Deception Island became a haven from the icebergs and storms of the Antarctic seas in the early 19th century with British and US sealers seeking shelter during the 1820s. In 1906, a Norwegian whaling company began using Whalers Bay as a base for a blubber-processing factory ship. By 1914, there were 14 such ships there, and a shore station had been established for servicing them and boiling down the whale carcasses to extract whale oil. The results were grossly wasteful: at one point some 6,000 partly butchered, decaying beasts are said to have floated in the bay.
Early workings: Whaling station with factory ship Hektoria in the background
Photo: Ansgar Theodor Larsen
As the Great Depression set in, whale prices fell, and with the station unprofitable, in 1931 it was abandoned. Technological advances in factory ships soon made shore stations for processing carcasses a thing of the past and Deception Island’s was never reoccupied. A total of 45 men were entombed in the station’s cemetery, but this final resting place was itself buried in the 1969 eruption. Almost the only residual signs of the station are its rusting iron tanks and boilers.
Barely withstanding the weathers of time: Decrepit iron boilers and tanks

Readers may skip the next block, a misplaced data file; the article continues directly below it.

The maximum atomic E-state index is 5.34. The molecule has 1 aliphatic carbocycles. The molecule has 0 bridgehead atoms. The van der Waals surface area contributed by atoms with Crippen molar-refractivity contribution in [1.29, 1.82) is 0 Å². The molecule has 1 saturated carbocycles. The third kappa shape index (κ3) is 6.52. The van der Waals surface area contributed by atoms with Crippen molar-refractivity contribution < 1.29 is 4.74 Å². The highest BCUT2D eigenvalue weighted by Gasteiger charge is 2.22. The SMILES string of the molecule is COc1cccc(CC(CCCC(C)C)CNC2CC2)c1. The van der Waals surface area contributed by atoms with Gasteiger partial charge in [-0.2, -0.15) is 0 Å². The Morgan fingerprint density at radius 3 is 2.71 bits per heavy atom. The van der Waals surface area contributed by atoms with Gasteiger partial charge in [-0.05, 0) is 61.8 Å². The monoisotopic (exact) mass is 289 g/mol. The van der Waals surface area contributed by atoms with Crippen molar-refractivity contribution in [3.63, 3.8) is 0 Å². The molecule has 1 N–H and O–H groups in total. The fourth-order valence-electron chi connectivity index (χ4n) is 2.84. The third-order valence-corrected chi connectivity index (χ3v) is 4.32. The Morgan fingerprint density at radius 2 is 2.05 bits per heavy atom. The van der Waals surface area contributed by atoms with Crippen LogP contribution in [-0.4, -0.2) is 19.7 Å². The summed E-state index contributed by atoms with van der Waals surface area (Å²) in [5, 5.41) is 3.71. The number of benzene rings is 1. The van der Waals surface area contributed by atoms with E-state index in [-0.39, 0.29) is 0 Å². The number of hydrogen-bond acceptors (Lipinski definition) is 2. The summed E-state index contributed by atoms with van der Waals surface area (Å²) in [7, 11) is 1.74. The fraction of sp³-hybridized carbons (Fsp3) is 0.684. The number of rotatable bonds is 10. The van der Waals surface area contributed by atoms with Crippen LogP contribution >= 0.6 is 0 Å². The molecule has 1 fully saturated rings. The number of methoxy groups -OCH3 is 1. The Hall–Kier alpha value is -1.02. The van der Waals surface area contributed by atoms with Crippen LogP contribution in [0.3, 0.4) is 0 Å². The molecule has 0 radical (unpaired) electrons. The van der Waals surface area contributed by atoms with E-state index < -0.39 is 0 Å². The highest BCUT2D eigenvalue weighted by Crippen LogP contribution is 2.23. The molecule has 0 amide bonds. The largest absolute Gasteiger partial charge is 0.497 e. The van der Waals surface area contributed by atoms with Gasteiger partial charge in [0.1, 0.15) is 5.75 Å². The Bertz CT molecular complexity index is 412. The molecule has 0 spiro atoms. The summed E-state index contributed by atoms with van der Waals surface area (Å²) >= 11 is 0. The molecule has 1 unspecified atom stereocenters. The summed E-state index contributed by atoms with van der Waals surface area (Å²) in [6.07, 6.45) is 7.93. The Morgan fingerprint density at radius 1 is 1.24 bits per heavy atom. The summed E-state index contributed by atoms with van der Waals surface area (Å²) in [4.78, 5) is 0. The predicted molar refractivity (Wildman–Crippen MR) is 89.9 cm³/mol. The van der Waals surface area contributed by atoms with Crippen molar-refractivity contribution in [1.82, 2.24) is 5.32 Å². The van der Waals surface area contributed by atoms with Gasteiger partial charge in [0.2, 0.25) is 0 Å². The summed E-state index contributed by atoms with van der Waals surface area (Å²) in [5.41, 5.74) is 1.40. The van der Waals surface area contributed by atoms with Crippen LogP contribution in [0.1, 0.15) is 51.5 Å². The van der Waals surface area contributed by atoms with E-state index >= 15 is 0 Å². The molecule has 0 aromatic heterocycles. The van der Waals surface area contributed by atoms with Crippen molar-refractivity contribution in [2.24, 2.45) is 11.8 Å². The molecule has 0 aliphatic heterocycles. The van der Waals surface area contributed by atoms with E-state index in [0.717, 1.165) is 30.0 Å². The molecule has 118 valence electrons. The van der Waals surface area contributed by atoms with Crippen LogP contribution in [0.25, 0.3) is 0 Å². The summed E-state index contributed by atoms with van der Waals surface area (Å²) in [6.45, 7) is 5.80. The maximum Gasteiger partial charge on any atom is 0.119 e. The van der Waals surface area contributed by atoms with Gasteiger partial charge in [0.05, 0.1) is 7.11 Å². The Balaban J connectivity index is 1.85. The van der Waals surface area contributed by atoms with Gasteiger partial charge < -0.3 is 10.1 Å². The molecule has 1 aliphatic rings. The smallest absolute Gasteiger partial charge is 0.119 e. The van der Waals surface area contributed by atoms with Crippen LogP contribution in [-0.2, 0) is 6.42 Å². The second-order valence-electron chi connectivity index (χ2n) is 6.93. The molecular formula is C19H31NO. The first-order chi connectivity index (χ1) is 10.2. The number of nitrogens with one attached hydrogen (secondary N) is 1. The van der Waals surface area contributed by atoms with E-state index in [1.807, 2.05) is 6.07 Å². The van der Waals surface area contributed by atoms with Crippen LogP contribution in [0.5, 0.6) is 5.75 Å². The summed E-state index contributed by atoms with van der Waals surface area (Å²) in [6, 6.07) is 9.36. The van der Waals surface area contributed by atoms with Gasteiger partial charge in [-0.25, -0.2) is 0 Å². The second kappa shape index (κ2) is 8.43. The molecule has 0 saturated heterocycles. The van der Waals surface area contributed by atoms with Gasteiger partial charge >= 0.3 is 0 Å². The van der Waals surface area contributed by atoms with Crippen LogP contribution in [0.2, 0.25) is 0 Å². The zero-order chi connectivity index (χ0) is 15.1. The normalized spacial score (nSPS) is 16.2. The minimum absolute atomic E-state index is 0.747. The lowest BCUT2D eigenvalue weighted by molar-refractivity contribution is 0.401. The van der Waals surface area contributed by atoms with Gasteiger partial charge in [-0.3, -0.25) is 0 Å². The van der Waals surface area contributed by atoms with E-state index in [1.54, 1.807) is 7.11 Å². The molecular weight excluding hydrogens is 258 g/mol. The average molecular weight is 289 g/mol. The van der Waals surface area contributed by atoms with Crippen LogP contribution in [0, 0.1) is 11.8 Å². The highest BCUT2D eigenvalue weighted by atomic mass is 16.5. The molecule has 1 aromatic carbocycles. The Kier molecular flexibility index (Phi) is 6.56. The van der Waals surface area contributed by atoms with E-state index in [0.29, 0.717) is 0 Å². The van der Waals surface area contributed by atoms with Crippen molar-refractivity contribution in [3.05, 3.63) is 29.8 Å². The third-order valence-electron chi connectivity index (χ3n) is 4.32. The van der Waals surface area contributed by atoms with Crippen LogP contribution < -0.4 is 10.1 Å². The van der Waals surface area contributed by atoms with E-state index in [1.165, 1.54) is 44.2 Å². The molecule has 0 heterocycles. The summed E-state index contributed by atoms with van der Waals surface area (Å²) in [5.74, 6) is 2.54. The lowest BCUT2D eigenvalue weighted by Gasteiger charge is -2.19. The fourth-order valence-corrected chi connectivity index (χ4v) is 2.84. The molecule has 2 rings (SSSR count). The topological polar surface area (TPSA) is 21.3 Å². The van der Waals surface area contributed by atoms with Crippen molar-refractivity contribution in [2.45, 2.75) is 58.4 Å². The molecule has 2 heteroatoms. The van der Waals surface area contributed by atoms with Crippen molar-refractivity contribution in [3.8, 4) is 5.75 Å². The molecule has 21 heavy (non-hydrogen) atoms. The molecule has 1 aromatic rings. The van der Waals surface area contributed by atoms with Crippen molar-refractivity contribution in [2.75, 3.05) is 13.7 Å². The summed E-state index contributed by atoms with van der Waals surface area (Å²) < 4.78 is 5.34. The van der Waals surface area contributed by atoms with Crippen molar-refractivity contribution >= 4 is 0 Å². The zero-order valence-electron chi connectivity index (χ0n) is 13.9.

Photo: Jerzy Strzelecki
Almost. The ruins of this station are the most complete remains of whaling history in the Antarctic and a constant reminder of immense volcanic power that still hangs over the island. As Robert Eime observed of the old Norwegian relics: “Against the backdrop of stark, yet delicately frosted peaks, bleached and busted barrels, orphaned metalwork and sundry detritus, mixed with randomly scattered whalebones, form an almost supernatural landscape.”
Skeletal landscape: Old storage tanks on Deception Island
Photo: wili hybrid
Today, Deception Island is perhaps less of a ghost island than one might expect. This unique part of the Antarctic draws a slew of tourists eager to spot its colonies of chinstrap penguins or enjoy the novelty of soaking in a tub by turns scalding hot and freezing cold dug into sands heated by the still smouldering volcano beneath. There is, however, concern that unchecked, the increasing numbers of cruise ships and tour groups could impact negatively on this island and its wildlife.
Signs of life: Penguins on the black volcanic beach at Deception Island 1962
Photo: Rear Admiral Harley D. Nygren, NOAA Corps (ret.)
For now at least, though, the steaming beaches and ash-layered glaciers are still serene, while the element-ravaged ruins of human activities are as haunting as ever.
Sources: 1, 2, 3, 4, 5, 6, 7, 8, 9, 10